Tag: litigation

Accident Investigation & ReconstructionAccident SafetyExpert Witness

Tesla and Uber Self-Driving Systems Result in Fatal Crashes

In the last few weeks we have read several news reports about self-driving car accidents. Tesla and Uber, two companies leading innovation in driverless automobiles, have recently experienced fatal collisions which have hampered their autonomous testing. These are not the first instances of fatal crashes using the self-piloting systems. However, the collisions happened in such a close time frame, the public had to take notice.

On March 18, an Uber autonomous vehicle (AV) was involved in a fatal crash with a pedestrian. A Phoenix Business Journal article describes video of incident as follows:

“The video shows the victim Elaine Herzberg walking her bike in the middle of the road. It does not show the actual collision “due to the graphic nature of the impact,” said Det. Liliana Duran in an email. The video also shows an interior view of the driver looking down at something off and on, possibly a phone or computer screen, before looking up in surprise right before the car hits the woman.”

Due to the graphic nature of the video, we have decided not to share it here. There appears to be some elements of distracted driving involved in this crash. Human error seems to have combined with a failure by the autonomous (self-piloting) system, to identify the pedestrian and brake or take evasive action to avoid the collision.

About 5 days after the Uber crash, Tesla experienced a similar incident while their autopilot system was engaged. Engadget reported on this accident explaining:

“The driver of a Model X has died after his electric SUV collided with a median barrier on Highway 101 in Mountain View and was subsequently struck by two other vehicles. The incident destroyed the front half of the vehicle and sparked a fire that involved the battery, leading to Tesla sending an employee to investigate. Witnesses reported seeing a fireball during the crash.”

In a follow-up article today, Engadget has gone on to state that the NTSB is unhappy that Tesla shared information about the accident. Tesla CEO, Elon Musk, went ahead and blogged that autopilot was engaged but that the driver had removed his hands from the steering wheel for the six seconds prior to impact. The NTSB says Tesla has been cooperative in all previous accident investigations, but evidently they did not want this information made public. Also, it seems the deceased driver, had some concerns about the autopilot system according to his family.

The family claims “he had brought concerns to a Tesla dealership that his Model X had previously swerved toward the same median where the accident happened.”

What gets investigated when autopilot fails?

Readers may think that some elaborate investigation needs to take place since we are dealing with driverless automobiles. The truth is, this boils down to an automotive / vehicular accident reconstruction issue.

Certainly there is advanced programming involved and the crash data retrieval (CDR) may require new methods or new technologies to access information, but the data must be recovered nonetheless.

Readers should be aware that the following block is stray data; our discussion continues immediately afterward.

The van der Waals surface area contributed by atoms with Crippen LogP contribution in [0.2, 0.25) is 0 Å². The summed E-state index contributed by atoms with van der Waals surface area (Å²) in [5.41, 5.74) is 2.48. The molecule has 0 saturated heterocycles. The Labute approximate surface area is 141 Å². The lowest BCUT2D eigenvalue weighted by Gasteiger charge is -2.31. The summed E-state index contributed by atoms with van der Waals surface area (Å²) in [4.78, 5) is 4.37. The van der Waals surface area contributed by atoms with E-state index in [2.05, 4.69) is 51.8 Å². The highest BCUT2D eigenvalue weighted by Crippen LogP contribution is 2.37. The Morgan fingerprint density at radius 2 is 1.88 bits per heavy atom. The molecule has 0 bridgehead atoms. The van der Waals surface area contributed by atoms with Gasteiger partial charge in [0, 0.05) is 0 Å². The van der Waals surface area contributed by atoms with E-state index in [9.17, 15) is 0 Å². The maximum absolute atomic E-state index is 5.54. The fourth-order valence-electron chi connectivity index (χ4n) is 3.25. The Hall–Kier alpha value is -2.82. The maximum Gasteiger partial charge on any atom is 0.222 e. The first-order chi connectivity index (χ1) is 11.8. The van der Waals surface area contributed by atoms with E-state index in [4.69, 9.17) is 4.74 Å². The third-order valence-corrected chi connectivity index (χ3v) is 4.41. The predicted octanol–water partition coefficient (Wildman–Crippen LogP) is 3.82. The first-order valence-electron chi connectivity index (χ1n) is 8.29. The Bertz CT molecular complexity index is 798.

The NTSB even states, “At this time the NTSB needs the assistance of Tesla to decode the data the vehicle recorded.” They probably require help in accessing the data from Tesla’s proprietary system, but it is still a matter of CDR. If Elon Musk knows that the driver removed his hands from the wheel for six seconds prior to impact, he must have learned of this through the data retrieval process used by Tesla.

The same is true in the Uber crash. They already have dash-cam footage that shows the vehicle did not slow before striking the pedestrian. In that instance, an accident recontstructionist, automotive engineer, or automotive software engineer will have to analyze the self-driving sensors, data, and response of the software, to determine why the car failed to respond while on autopilot.

Both of these accidents require failure analysis. What seems new to us as a society, is that these crashes involved a failure of software, rather than brakes, tires, steering columns, or seat belt failures (failures that have become common and often result in a recall to fix a feature).

The technology and collection methods may change. However, the theories of liability and the investigation remain pretty constant. We have two automobile crashes resulting in death. They require a thorough accident reconstruction investigation to determine the cause of the accidents. Once determined, matters of negligence, product liability, and fault still apply.

 

AccountingComputer ForensicsExpert WitnessExpert Witness TestimonyForensic Accounting

Paul Manafort Indicted: What expert witnesses can we expect to see from defense and prosecution?

Robert Mueller’s investigation into Russian interference in the US Presidential Election has resulted in the indictment of Paul Manafort and one of his business associates, Rick Gates. It has been reported that a third individual, George Papadopolous, has pleaded guilty for making false statements to the FBI.

None of this is particularly surprising. On Friday we learned the first indictments would be handed down as early as today, and that is exactly what happened. As of this writing, Paul Manafort has turned himself into the FBI’s Washington Field Office.